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Radiology. 2015 Mar;274(3):663-73. doi: 10.1148/radiol.14132832. Epub 2014 Oct 17.

Assessing improvement in detection of breast cancer with three-dimensional automated breast US in women with dense breast tissue: the SomoInsight Study.

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From the Breast Imaging and Interventional Center, George Washington University Medical Center, 2150 Pennsylvania Ave NW, Washington, DC 20037 (R.F.B., J.A.R., J.T.); Uppsala School of Medicine and Department of Mammography, Falun Central Hospital, Uppsala, Sweden (L.T.); Wolfson Institute of Preventive Medicine, Queen Mary University of London, London, England (S.W.D.); Department of Pathology and Laboratory Medicine, University of Kansas Medical Center, Kansas City, Kan (M.F.I.); Department of Radiology, OSF Saint Francis Medical Center, Peoria, Ill (J.A.G.); Department of Radiology, Virginia Mason Medical Center, Seattle, Wash (B.E.H.); Department of Radiology, Desert Regional Comprehensive Cancer Center, Palm Springs, Calif (M.R.L.); Department of Radiology, Doctor's Hospital, Opelousas, La (R.L.L.); Radiology Regional Center, Fort Myers, Fla (M.K.P.); Carol Hatton Breast Care Center, Community Hospital of the Monterey Peninsula, Monterey, Calif (S.R.); Boca Radiology Group, Boca Raton Regional Hospital, Boca Raton, Fla (K.J.S.); Department of Radiology, Henry Ford Hospital, Detroit, Mich (B.A.S.); Department of Radiology, Columbia University Medical Center, New York, NY (R.T.W.); and ICON Clinical Research, San Francisco, Calif (D.P.M.).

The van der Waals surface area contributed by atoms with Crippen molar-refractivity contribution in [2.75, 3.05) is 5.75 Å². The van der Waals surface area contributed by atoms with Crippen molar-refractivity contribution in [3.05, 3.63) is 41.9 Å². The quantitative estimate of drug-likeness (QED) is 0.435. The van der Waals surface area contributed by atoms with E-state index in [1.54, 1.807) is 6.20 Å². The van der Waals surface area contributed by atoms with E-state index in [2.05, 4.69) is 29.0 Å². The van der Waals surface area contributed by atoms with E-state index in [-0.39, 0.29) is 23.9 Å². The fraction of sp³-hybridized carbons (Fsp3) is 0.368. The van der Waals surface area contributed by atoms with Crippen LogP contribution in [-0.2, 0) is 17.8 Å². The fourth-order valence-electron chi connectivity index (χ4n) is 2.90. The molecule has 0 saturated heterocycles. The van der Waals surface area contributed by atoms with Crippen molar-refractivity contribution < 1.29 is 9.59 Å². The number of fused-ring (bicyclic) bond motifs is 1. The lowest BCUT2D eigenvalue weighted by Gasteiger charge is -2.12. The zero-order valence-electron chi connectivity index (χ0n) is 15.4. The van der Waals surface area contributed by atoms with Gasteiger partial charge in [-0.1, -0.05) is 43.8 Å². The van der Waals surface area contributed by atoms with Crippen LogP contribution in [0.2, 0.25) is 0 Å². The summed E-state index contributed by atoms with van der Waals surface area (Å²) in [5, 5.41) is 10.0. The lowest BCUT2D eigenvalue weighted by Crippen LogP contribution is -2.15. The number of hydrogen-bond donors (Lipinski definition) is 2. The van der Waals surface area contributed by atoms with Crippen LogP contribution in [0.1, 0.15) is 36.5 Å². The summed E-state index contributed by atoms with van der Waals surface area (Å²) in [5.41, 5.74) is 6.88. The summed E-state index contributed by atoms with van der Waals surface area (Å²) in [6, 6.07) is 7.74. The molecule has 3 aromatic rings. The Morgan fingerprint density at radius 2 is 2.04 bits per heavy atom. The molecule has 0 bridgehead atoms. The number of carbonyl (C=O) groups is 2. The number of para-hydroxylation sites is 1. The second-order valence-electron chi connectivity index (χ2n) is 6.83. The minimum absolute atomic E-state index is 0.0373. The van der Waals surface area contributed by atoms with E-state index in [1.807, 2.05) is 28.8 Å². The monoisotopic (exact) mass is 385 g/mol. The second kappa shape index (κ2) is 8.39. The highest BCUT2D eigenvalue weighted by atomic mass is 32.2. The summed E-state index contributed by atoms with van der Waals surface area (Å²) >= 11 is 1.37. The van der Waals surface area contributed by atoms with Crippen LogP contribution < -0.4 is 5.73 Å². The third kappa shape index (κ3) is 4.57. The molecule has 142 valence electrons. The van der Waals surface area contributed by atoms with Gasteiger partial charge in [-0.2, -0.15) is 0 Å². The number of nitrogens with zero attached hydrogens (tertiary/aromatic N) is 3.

To determine improvement in breast cancer detection by using supplemental three-dimensional (3D) automated breast (AB) ultrasonography (US) with screening mammography versus screening mammography alone in asymptomatic women with dense breasts.


Institutional review board approval and written informed consent were obtained for this HIPAA-compliant study. The SomoInsight Study was an observational, multicenter study conducted between 2009 and 2011. A total of 15 318 women (mean age, 53.3 years ± 10 [standard deviation]; range, 25-94 years) presenting for screening mammography alone with heterogeneously (50%-75%) or extremely (>75%) dense breasts were included, regardless of further risk characterization, and were followed up for 1 year. Participants underwent screening mammography alone followed by an AB US examination; results were interpreted sequentially. McNemar test was used to assess differences in cancer detection.


Breast cancer was diagnosed at screening in 112 women: 82 with screening mammography and an additional 30 with AB US. Addition of AB US to screening mammography yielded an additional 1.9 detected cancers per 1000 women screened (95% confidence interval [CI]: 1.2, 2.7; P < .001). Of cancers detected with screening mammography, 62.2% (51 of 82) were invasive versus 93.3% (28 of 30) of additional cancers detected with AB US (P = .001). Of the 82 cancers detected with either screening mammography alone or the combined read, 17 were detected with screening mammography alone. Of these, 64.7% (11 of 17) were ductal carcinoma in situ versus 6.7% (two of 30) of cancers detected with AB US alone. Sensitivity for the combined read increased by 26.7% (95% CI: 18.3%, 35.1%); the increase in the recall rate per 1000 women screened was 284.9 (95% CI: 278.0, 292.2; P < .001).


Addition of AB US to screening mammography in a generalizable cohort of women with dense breasts increased the cancer detection yield of clinically important cancers, but it also increased the number of false-positive results.

[Indexed for MEDLINE]

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